To me, the key to this deal is how long it will take. I can see the possibility of the actual mowing time as being as little as 8 or 9 hours. I can also see it taking as long as 14 or 15 hours, depending upon how rough the ground is, and how quickly the grass grows, if this is going to be an EOW mow. Everyone tends to talk about how quickly they can mow. I have 60 inch Gravely's, and, as nearly as I can determine, my AVERAGE time to cut an acre is 30 to 40 minutes. The number of properties I can mow flat out (approximately 13 mph) and get a decent cut is practically non-existant. In the real world, 6 to 10 mph mowing speed is more common, but I'm also more often dealing with northern grasses, predominantly fescue. If they aren't particulary concerned with the quality of cut on the open areas, and the ground is smooth, you might be able to cut full throttle. If you can't, it is going to significantly increase the time required to mow this large a property.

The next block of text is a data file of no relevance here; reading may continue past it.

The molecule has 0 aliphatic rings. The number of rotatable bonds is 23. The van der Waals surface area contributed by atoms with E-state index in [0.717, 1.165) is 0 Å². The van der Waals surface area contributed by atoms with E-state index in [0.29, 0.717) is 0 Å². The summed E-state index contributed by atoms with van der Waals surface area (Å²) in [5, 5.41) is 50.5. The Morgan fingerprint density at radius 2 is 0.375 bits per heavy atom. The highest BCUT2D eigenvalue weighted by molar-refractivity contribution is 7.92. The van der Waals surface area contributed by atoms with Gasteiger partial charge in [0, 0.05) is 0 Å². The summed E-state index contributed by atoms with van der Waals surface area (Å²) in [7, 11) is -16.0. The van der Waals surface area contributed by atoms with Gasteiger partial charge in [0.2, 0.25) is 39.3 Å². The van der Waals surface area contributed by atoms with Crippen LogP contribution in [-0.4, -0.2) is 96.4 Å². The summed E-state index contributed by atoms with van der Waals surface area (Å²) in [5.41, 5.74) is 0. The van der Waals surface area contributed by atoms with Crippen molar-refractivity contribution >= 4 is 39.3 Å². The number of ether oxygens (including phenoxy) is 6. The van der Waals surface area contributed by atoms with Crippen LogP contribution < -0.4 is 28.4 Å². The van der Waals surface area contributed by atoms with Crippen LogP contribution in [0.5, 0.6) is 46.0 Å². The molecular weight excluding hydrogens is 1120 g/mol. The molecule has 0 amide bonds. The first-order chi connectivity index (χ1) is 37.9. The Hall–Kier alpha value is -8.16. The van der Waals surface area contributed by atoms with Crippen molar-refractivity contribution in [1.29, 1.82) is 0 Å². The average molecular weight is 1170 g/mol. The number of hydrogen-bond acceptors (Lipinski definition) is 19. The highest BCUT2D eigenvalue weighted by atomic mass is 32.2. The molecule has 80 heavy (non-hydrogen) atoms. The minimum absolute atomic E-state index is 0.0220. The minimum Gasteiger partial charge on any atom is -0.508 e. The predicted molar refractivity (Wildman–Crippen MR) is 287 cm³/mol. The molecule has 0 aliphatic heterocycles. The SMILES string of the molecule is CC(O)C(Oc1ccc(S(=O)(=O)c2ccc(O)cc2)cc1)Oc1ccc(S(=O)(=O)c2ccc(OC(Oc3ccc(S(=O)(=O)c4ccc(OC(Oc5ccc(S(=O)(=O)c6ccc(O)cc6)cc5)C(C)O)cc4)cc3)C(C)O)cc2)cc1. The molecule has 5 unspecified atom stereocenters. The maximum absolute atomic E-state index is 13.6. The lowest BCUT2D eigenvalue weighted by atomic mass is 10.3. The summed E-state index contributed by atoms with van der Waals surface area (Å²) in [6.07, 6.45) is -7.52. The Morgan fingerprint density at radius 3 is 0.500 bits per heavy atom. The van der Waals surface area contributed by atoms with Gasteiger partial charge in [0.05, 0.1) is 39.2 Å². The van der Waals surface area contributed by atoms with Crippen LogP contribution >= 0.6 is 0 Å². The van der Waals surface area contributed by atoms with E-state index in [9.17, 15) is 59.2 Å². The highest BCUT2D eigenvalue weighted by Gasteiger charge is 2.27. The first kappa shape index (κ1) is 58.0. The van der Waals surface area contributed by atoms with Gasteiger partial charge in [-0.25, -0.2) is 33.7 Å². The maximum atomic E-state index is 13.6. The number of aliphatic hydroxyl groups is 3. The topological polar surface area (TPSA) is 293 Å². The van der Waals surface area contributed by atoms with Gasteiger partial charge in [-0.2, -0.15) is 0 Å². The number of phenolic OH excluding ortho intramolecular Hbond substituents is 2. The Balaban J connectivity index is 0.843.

6. kawasaki guy

    kawasaki guy LawnSite Fanatic
    Male, from Jersey
    Posts: 11,190

    Have a few guys with trimmers and ZRTs running at the same time!
    Good luck!:):):)
     
  7. JCLawn and more

    JCLawn and more LawnSite Fanatic
    from MI
    Posts: 5,206

    2 guys, 2 60 inch ztrs and 5hrs. Don't do bi weekly, you will kill yourself and gas is way to expensive with that big of lot. I'd do it for $600 and profit about $500 of that all said and done. If its mostly open.
    Posted via Mobile Device
     
  8. boy this thread is really getting deep.
     
  9. gcbailey

    gcbailey LawnSite Silver Member
    from WV
    Posts: 2,559

    people put a lot of emphasis in "what if" scenarios don't they....
     
  10. MOturkey

    MOturkey LawnSite Silver Member
    Posts: 2,746

    I might agree with that, if there was no trimming, edging, or blowing required. Well, at least part of it, and not the part about profiting $500.